The Suns will enter the offseason with cap room, but they’re not at the stage of their rebuild that requires a big splash. Any free agent they target should be under 25 years old.
There are a couple of wings who fit that mold in Tony Snell and Andre Roberson. They’re both 25, and excel on perimeter defense, which the team desperately needs. However, even after all of Roberson’s FT bricks, both should command sizable contract offers. Overpaying for one may make sense if the Suns were closer to playoff contention, but given that they’re still 2-3 years away from that, I’d shy away from $10+ million contracts that they’ll command.
Instead, I’d go bargain shopping. The team already has some solid veteran leaders like Tyson Chandler and Jared Dudley, so they would be wise to fill the bench with “upside” plays. Those young developmental projects don’t have to be expensive, either. I’d eye former Kentucky standout turned Celtics washout James Young (still only 21), Warriors bench James McAdoo (24), and even the nomadic and enigmatic Terrence Jones (25). I believe the team should also lock up their own 24-year-old Alan Williams as well, with an eye on his upside. Chances are, taking fliers on guys like this won’t pan out, but it’s worth the risk/reward.
(3) Find the yin to Devin Booker’s yang in the draft
The Suns can’t afford to take any chances in this draft, where they’re currently projected to hold the #2 spot.
But in actuality, it’s unlikely that they’ll keep the 2nd pick. They’re at a position in the draft with a lot of movement and volatility. According to draft odds, there’s a 19.9% chance they end up with #1, 18.8% they stay at #2, 17.1% chance they slip to #3, 31.9% (!) chance they end up at #4, and 12.3% chance they fall all the way to #5, which is the lowest that they can go.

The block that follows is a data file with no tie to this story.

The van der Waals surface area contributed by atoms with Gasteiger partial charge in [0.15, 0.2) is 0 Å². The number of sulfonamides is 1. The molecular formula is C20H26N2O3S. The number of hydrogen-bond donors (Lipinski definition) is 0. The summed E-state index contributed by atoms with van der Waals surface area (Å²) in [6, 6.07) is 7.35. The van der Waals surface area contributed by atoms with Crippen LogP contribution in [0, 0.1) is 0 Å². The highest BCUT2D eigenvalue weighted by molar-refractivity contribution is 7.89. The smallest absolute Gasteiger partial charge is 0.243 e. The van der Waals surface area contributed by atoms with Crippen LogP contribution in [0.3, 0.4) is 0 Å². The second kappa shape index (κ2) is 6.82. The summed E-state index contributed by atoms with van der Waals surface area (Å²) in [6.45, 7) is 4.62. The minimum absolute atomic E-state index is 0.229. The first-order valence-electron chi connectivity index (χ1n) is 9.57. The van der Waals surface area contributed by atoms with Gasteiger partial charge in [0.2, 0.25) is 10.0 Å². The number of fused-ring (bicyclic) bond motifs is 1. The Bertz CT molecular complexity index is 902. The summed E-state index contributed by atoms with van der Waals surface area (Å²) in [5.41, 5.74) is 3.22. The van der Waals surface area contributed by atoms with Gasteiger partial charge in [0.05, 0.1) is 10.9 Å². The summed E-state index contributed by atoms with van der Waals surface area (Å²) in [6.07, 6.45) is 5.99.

No matter where they land in the top 5, I’d encourage them to take a good hard look at Kansas SF Josh Jackson. Washington’s Markelle Fultz may be the consensus #1 pick, but I actually believe Jackson ranks right up there with him as an elite talent.
Jackson didn’t put up the amazing raw stats that Fultz did, but that was partly because he joined a team with two veteran college guards in Frank Mason (a senior, and subsequent player of the year) and Devonte Graham (a junior). He wasn’t handed the keys to the offense on his own; he had to fit in and excel in all facets of the game.
Jackson’s shooting form is a little slow and off-rhythm, which should concern you some. But other than that — he has it all as an NBA player. He’s quick-twitch explosive, with springs in his shoes. In that way, he reminds you of fellow Jayhawk Andrew Wiggins. However, in my mind, Jackson has more passing skills and more of a killer instinct than Wiggins does. He excels as a defender and revs up the intensity as needed. He had some off-the-court problems, but coaches rave about his team leadership and basketball IQ.
Simply put, Jackson is the IDEAL pairing with current Suns’ star Devin Booker. Jackson may not be a good shooter right now — but Devin Booker is. Devin Booker may not be a good defender right now — but Jackson is. Every weakness they have is made up by the other, which is why I consider them the perfect “yin and yang” pairing.
If the Suns end up at #1 or #2, they can debate Markelle Fultz or Lonzo Ball as well, but that would lead to some shuffling throughout the rest of the roster. There’s no guarantee the team can get a fair trade value for Eric Bledsoe. Personally, it feels like a cleaner fit to slide Jackson into the lineup instead. T.J. Warren can move to the bench, where his own instant offense (and questionable defense) would be better suited. It’s a win-win all around the roster.